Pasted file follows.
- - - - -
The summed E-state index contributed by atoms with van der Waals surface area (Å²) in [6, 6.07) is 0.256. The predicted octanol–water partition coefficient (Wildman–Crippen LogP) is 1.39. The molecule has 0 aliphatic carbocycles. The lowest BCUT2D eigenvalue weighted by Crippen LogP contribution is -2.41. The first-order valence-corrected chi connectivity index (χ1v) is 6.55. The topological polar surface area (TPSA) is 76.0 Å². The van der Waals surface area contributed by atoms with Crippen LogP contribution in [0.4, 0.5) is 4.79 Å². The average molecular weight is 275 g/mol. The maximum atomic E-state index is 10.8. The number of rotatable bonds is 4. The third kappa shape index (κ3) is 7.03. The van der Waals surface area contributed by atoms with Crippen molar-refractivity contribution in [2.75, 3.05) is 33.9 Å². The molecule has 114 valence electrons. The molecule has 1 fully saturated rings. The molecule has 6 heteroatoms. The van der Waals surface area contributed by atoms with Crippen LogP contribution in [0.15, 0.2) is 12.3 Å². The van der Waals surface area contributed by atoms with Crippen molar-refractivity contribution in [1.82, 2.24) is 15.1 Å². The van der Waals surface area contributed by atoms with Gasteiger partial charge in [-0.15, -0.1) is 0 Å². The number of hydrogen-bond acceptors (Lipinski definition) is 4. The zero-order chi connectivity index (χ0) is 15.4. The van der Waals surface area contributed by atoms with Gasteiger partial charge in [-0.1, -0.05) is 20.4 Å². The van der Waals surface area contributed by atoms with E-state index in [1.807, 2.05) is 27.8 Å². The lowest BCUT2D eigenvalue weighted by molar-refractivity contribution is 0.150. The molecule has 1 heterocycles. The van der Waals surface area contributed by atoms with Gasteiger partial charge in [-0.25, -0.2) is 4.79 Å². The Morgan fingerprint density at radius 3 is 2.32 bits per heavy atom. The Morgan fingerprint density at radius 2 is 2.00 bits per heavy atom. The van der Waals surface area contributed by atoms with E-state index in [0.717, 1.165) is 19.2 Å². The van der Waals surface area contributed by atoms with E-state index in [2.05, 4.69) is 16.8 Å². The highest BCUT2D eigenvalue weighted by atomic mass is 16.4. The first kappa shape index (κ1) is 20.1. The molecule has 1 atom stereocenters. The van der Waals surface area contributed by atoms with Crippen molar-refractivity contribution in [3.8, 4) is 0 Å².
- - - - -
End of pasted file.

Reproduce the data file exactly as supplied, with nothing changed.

The summed E-state index contributed by atoms with van der Waals surface area (Å²) in [6, 6.07) is 0.256. The predicted octanol–water partition coefficient (Wildman–Crippen LogP) is 1.39. The molecule has 0 aliphatic carbocycles. The lowest BCUT2D eigenvalue weighted by Crippen LogP contribution is -2.41. The first-order valence-corrected chi connectivity index (χ1v) is 6.55. The topological polar surface area (TPSA) is 76.0 Å². The van der Waals surface area contributed by atoms with Crippen LogP contribution in [0.4, 0.5) is 4.79 Å². The average molecular weight is 275 g/mol. The maximum atomic E-state index is 10.8. The number of rotatable bonds is 4. The third kappa shape index (κ3) is 7.03. The van der Waals surface area contributed by atoms with Crippen molar-refractivity contribution in [2.75, 3.05) is 33.9 Å². The molecule has 114 valence electrons. The molecule has 1 fully saturated rings. The molecule has 6 heteroatoms. The van der Waals surface area contributed by atoms with Crippen LogP contribution in [0.15, 0.2) is 12.3 Å². The van der Waals surface area contributed by atoms with Crippen molar-refractivity contribution in [1.82, 2.24) is 15.1 Å². The van der Waals surface area contributed by atoms with Gasteiger partial charge in [-0.15, -0.1) is 0 Å². The number of hydrogen-bond acceptors (Lipinski definition) is 4. The zero-order chi connectivity index (χ0) is 15.4. The van der Waals surface area contributed by atoms with Gasteiger partial charge in [-0.1, -0.05) is 20.4 Å². The van der Waals surface area contributed by atoms with E-state index in [1.807, 2.05) is 27.8 Å². The lowest BCUT2D eigenvalue weighted by molar-refractivity contribution is 0.150. The molecule has 1 heterocycles. The van der Waals surface area contributed by atoms with Gasteiger partial charge in [-0.25, -0.2) is 4.79 Å². The Morgan fingerprint density at radius 3 is 2.32 bits per heavy atom. The Morgan fingerprint density at radius 2 is 2.00 bits per heavy atom. The van der Waals surface area contributed by atoms with E-state index in [0.717, 1.165) is 19.2 Å². The van der Waals surface area contributed by atoms with E-state index in [2.05, 4.69) is 16.8 Å². The highest BCUT2D eigenvalue weighted by atomic mass is 16.4. The first kappa shape index (κ1) is 20.1. The molecule has 1 atom stereocenters. The van der Waals surface area contributed by atoms with Crippen molar-refractivity contribution in [3.8, 4) is 0 Å².